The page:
Why 'Stranger Things' Is the Best Show for Girls Right Now – Kveller
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Why ‘Stranger Things’ Is the Best Show for Girls Right Now

I binge-watched all nine-and-a-half hours of “Stranger Things” this past weekend. And I’m not ashamed.

It seems like everyone is praising the Netflix series — and largely because “Stranger Things” is a perfectly campy, scary but not terrifying, nostalgia-packed horror-thriller. It hits all the right notes, with Winona Ryder making a comeback as Jonathan’s mother, Sean Astin playing her adorable boyfriend, and lots of hair metal and high school romantic tension. But those are not the reasons why I loved the show’s second season.

I loved the second season because it has powerful main characters who also happen to be girls. It’s not just a show about nerdy boys playing Dungeon and Dragons, and discovering that their town has some otherworldly visitors.  It’s also about girls growing up and just being awesome. The character Eleven, for instance, comes back and the viewer watches as she runs away to find her mom — and really, herself.

Max, nicknamed Mad Max, is the new kid in school. She befriends Dustin, Mike (who, in real life, is getting roasted on Twitter for accidentally drinking out of a bidet, poor thing), Lucas, and Will — even if slightly begrudgingly at first. Let’s also not forget Nancy, the teen who is the best friend (and kind-of love interest) to Jonathan and girlfriend to Steve (although that sure changes).

Eleven and Max both dispel gender stereotypes in the process of fighting for what’s right. Eleven’s journey is more fantastical in many ways (and how could it not be — she has superpowers). She not only saves the day and remains a loyal friend, she chooses not to fight violence with violence.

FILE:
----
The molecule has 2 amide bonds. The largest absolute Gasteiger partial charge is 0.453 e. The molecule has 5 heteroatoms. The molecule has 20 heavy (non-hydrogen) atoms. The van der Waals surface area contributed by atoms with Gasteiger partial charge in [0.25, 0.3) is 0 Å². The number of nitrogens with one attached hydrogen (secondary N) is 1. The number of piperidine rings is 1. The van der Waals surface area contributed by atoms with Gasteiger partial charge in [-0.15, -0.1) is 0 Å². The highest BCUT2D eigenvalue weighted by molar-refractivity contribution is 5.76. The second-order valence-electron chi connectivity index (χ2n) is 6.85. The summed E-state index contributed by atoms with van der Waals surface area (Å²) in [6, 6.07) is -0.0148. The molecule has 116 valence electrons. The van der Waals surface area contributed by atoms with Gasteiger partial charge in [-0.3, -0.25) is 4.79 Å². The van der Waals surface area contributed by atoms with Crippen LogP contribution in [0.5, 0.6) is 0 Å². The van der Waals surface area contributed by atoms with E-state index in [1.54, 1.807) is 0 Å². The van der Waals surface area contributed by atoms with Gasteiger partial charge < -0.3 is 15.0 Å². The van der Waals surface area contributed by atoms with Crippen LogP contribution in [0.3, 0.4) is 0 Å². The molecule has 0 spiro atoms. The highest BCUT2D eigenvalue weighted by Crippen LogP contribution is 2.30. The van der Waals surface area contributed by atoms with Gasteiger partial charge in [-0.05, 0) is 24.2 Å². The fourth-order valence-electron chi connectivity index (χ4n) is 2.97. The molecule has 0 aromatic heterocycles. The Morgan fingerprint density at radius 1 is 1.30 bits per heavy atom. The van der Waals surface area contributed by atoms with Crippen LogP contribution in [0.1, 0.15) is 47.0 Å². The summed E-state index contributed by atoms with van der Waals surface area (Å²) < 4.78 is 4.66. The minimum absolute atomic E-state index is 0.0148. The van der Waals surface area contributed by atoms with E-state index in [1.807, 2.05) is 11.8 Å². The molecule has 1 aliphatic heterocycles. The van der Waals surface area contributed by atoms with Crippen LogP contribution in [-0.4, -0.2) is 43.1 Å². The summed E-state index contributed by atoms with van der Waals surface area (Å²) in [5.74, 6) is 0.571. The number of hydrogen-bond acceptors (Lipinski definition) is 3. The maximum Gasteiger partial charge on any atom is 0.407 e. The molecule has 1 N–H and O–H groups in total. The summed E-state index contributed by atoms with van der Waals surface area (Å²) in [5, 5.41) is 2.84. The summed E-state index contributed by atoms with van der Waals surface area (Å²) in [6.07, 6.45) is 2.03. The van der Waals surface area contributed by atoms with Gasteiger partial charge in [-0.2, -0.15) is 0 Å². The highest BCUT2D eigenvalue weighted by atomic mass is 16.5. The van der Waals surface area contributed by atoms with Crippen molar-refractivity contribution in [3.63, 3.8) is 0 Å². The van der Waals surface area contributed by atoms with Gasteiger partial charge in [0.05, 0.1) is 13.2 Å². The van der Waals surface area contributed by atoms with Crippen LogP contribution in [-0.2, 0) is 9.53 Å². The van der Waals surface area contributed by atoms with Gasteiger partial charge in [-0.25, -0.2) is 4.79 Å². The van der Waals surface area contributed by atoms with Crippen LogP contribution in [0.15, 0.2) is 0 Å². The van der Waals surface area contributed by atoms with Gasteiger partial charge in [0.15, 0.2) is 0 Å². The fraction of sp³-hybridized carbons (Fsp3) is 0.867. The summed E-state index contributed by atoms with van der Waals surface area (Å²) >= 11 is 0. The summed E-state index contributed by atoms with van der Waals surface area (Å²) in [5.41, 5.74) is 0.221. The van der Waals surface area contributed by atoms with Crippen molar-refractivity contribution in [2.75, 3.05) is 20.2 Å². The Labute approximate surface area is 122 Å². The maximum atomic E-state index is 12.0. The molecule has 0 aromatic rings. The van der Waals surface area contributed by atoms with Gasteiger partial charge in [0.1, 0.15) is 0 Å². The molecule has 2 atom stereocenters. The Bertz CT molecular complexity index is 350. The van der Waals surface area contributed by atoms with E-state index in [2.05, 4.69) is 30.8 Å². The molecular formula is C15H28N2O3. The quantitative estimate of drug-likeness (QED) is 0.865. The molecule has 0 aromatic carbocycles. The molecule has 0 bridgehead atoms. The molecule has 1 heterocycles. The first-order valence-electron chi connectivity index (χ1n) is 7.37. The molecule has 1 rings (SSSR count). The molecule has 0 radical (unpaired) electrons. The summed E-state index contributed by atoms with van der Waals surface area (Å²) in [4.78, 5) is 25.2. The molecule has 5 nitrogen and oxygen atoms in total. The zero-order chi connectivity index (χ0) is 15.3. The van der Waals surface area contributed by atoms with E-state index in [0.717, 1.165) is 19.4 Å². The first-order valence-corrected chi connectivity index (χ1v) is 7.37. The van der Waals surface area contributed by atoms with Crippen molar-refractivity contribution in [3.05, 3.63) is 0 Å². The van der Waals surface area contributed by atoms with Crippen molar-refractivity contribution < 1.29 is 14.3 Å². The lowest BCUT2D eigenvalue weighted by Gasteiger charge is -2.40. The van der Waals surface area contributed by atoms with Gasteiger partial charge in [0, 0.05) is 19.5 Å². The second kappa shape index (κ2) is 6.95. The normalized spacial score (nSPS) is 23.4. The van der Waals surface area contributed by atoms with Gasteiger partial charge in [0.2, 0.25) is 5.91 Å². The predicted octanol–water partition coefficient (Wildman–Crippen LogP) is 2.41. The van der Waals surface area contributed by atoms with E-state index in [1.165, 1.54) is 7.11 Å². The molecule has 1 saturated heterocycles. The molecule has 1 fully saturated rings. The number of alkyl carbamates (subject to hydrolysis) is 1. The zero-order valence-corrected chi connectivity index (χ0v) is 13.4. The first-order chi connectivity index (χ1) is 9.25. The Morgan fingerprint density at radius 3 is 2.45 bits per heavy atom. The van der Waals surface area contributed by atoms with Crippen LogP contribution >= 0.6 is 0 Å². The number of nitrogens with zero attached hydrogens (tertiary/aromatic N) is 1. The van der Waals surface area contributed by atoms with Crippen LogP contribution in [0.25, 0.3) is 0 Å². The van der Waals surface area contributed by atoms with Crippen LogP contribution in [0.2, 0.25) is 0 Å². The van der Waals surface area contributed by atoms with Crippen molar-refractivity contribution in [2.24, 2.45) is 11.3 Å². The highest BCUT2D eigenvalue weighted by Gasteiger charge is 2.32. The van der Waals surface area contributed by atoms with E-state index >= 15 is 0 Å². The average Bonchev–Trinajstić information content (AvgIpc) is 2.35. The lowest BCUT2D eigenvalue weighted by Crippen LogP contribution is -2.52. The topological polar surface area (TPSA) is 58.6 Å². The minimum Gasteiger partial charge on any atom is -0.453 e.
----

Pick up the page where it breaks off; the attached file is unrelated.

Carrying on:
Max, on the other hand, has a story that may be easier to relate to: She’s a video game master and doesn’t care that she’s seen as “tomboyish.” In a crucial scene at the end of the season, she confronts her abusive, metal-head brother, Billy. It’s pretty incredible to watch.

In many ways, both Max and Eleven stand up to male violence because they (like us) live in a world where they have to. Nancy, meanwhile, could choose to be more submissive, and let others fight against the scientists that created the whole Demogorgon problem. Instead, Nancy takes matters into her own hands when she realizes no one else will.

Of course, in a smaller way, Nancy also stands up for Dustin at the school dance; when she sees he’s sitting alone and crying, because every girl has turned him down, she dances with him.  It’s a small act of kindness that proves Nancy isn’t about being popular; she’s about being a good friend.

And if the show teaches us anything at all, it’s that true friends don’t lie — and that they are there for you, thick and thin.

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